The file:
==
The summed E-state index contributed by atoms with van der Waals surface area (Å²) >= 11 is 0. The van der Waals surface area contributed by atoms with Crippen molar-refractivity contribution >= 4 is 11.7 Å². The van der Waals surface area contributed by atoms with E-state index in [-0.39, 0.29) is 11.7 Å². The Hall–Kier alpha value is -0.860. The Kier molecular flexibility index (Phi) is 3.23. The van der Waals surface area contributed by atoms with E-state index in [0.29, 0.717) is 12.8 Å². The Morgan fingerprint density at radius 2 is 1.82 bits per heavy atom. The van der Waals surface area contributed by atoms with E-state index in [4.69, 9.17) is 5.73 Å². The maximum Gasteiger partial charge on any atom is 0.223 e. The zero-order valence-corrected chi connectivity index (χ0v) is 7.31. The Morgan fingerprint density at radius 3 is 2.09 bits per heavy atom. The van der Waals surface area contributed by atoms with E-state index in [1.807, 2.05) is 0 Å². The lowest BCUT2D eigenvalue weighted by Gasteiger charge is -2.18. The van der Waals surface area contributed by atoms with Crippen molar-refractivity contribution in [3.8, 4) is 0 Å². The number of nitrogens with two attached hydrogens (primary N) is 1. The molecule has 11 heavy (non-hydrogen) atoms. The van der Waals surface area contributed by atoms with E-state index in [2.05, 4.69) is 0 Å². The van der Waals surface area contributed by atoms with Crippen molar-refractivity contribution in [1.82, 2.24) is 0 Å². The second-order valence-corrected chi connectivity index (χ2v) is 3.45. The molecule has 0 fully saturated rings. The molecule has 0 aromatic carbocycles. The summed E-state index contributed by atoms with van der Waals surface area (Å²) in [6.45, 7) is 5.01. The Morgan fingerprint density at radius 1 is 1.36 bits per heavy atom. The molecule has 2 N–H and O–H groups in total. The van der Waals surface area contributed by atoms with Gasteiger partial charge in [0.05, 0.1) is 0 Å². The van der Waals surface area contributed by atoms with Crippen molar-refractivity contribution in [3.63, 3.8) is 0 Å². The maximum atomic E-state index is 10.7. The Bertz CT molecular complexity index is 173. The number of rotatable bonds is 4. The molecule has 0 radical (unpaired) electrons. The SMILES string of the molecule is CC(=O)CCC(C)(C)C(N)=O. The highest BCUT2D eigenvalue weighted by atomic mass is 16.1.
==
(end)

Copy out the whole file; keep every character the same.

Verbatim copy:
The summed E-state index contributed by atoms with van der Waals surface area (Å²) >= 11 is 0. The van der Waals surface area contributed by atoms with Crippen molar-refractivity contribution >= 4 is 11.7 Å². The van der Waals surface area contributed by atoms with E-state index in [-0.39, 0.29) is 11.7 Å². The Hall–Kier alpha value is -0.860. The Kier molecular flexibility index (Phi) is 3.23. The van der Waals surface area contributed by atoms with E-state index in [0.29, 0.717) is 12.8 Å². The Morgan fingerprint density at radius 2 is 1.82 bits per heavy atom. The van der Waals surface area contributed by atoms with E-state index in [4.69, 9.17) is 5.73 Å². The maximum Gasteiger partial charge on any atom is 0.223 e. The zero-order valence-corrected chi connectivity index (χ0v) is 7.31. The Morgan fingerprint density at radius 3 is 2.09 bits per heavy atom. The van der Waals surface area contributed by atoms with E-state index in [1.807, 2.05) is 0 Å². The lowest BCUT2D eigenvalue weighted by Gasteiger charge is -2.18. The van der Waals surface area contributed by atoms with Crippen molar-refractivity contribution in [3.8, 4) is 0 Å². The number of nitrogens with two attached hydrogens (primary N) is 1. The molecule has 11 heavy (non-hydrogen) atoms. The van der Waals surface area contributed by atoms with E-state index in [2.05, 4.69) is 0 Å². The van der Waals surface area contributed by atoms with Crippen molar-refractivity contribution in [1.82, 2.24) is 0 Å². The second-order valence-corrected chi connectivity index (χ2v) is 3.45. The molecule has 0 fully saturated rings. The molecule has 0 aromatic carbocycles. The summed E-state index contributed by atoms with van der Waals surface area (Å²) in [6.45, 7) is 5.01. The Morgan fingerprint density at radius 1 is 1.36 bits per heavy atom. The molecule has 2 N–H and O–H groups in total. The van der Waals surface area contributed by atoms with Gasteiger partial charge in [0.05, 0.1) is 0 Å². The van der Waals surface area contributed by atoms with Crippen molar-refractivity contribution in [3.63, 3.8) is 0 Å². The maximum atomic E-state index is 10.7. The Bertz CT molecular complexity index is 173. The number of rotatable bonds is 4. The molecule has 0 radical (unpaired) electrons. The SMILES string of the molecule is CC(=O)CCC(C)(C)C(N)=O. The highest BCUT2D eigenvalue weighted by atomic mass is 16.1.